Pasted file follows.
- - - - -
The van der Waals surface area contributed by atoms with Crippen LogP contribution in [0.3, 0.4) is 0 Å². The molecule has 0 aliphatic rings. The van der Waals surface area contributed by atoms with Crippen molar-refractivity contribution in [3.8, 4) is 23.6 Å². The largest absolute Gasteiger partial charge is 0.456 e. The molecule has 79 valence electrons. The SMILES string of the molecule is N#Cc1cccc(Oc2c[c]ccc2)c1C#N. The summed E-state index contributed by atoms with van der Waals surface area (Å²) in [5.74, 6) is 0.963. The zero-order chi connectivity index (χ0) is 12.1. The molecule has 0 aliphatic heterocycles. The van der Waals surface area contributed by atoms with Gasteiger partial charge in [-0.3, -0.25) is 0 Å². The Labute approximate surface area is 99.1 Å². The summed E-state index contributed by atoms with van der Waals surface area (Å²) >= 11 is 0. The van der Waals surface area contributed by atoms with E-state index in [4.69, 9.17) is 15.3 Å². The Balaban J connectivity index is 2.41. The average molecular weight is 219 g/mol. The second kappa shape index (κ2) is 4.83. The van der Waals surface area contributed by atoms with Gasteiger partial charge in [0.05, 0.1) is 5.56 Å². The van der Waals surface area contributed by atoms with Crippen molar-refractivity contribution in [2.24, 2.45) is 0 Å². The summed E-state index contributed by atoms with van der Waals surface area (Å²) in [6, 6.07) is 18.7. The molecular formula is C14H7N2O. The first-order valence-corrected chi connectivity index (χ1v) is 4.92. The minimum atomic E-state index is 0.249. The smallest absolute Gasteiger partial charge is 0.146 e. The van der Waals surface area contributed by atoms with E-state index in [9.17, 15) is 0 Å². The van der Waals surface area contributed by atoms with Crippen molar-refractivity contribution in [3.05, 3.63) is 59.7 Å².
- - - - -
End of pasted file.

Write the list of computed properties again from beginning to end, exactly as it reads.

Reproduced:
The van der Waals surface area contributed by atoms with Crippen LogP contribution in [0.3, 0.4) is 0 Å². The molecule has 0 aliphatic rings. The van der Waals surface area contributed by atoms with Crippen molar-refractivity contribution in [3.8, 4) is 23.6 Å². The largest absolute Gasteiger partial charge is 0.456 e. The molecule has 79 valence electrons. The SMILES string of the molecule is N#Cc1cccc(Oc2c[c]ccc2)c1C#N. The summed E-state index contributed by atoms with van der Waals surface area (Å²) in [5.74, 6) is 0.963. The zero-order chi connectivity index (χ0) is 12.1. The molecule has 0 aliphatic heterocycles. The van der Waals surface area contributed by atoms with Gasteiger partial charge in [-0.3, -0.25) is 0 Å². The Labute approximate surface area is 99.1 Å². The summed E-state index contributed by atoms with van der Waals surface area (Å²) >= 11 is 0. The van der Waals surface area contributed by atoms with E-state index in [4.69, 9.17) is 15.3 Å². The Balaban J connectivity index is 2.41. The average molecular weight is 219 g/mol. The second kappa shape index (κ2) is 4.83. The van der Waals surface area contributed by atoms with Gasteiger partial charge in [0.05, 0.1) is 5.56 Å². The van der Waals surface area contributed by atoms with Crippen molar-refractivity contribution in [2.24, 2.45) is 0 Å². The summed E-state index contributed by atoms with van der Waals surface area (Å²) in [6, 6.07) is 18.7. The molecular formula is C14H7N2O. The first-order valence-corrected chi connectivity index (χ1v) is 4.92. The minimum atomic E-state index is 0.249. The smallest absolute Gasteiger partial charge is 0.146 e. The van der Waals surface area contributed by atoms with E-state index in [9.17, 15) is 0 Å². The van der Waals surface area contributed by atoms with Crippen molar-refractivity contribution in [3.05, 3.63) is 59.7 Å².